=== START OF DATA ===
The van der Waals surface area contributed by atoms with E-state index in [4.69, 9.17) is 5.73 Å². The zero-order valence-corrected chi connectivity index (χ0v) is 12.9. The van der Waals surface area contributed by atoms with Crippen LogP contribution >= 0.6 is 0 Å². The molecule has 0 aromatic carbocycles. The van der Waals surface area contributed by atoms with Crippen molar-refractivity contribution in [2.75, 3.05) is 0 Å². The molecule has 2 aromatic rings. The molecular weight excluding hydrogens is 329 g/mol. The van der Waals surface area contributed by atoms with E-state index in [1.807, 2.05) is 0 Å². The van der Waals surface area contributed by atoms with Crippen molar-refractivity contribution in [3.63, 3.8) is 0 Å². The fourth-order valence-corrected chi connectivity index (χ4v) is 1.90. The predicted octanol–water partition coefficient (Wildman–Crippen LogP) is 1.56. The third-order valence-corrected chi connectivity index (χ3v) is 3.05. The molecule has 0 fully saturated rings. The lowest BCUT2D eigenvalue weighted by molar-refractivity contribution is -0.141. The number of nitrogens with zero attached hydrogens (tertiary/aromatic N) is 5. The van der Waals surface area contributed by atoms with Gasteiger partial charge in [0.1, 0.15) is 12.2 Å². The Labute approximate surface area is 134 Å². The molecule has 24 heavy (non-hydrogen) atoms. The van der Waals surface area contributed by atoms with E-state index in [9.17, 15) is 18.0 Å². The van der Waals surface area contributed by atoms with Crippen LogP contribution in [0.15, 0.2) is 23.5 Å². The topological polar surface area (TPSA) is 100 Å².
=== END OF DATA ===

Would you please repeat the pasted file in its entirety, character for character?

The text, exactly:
The van der Waals surface area contributed by atoms with E-state index in [4.69, 9.17) is 5.73 Å². The zero-order valence-corrected chi connectivity index (χ0v) is 12.9. The van der Waals surface area contributed by atoms with Crippen LogP contribution >= 0.6 is 0 Å². The molecule has 0 aromatic carbocycles. The van der Waals surface area contributed by atoms with Crippen molar-refractivity contribution in [2.75, 3.05) is 0 Å². The molecule has 2 aromatic rings. The molecular weight excluding hydrogens is 329 g/mol. The van der Waals surface area contributed by atoms with E-state index in [1.807, 2.05) is 0 Å². The van der Waals surface area contributed by atoms with Crippen molar-refractivity contribution in [3.63, 3.8) is 0 Å². The fourth-order valence-corrected chi connectivity index (χ4v) is 1.90. The predicted octanol–water partition coefficient (Wildman–Crippen LogP) is 1.56. The third-order valence-corrected chi connectivity index (χ3v) is 3.05. The molecule has 0 fully saturated rings. The lowest BCUT2D eigenvalue weighted by molar-refractivity contribution is -0.141. The number of nitrogens with zero attached hydrogens (tertiary/aromatic N) is 5. The van der Waals surface area contributed by atoms with Gasteiger partial charge in [0.1, 0.15) is 12.2 Å². The Labute approximate surface area is 134 Å². The molecule has 24 heavy (non-hydrogen) atoms. The van der Waals surface area contributed by atoms with E-state index in [9.17, 15) is 18.0 Å². The van der Waals surface area contributed by atoms with Crippen LogP contribution in [0.15, 0.2) is 23.5 Å². The topological polar surface area (TPSA) is 100 Å².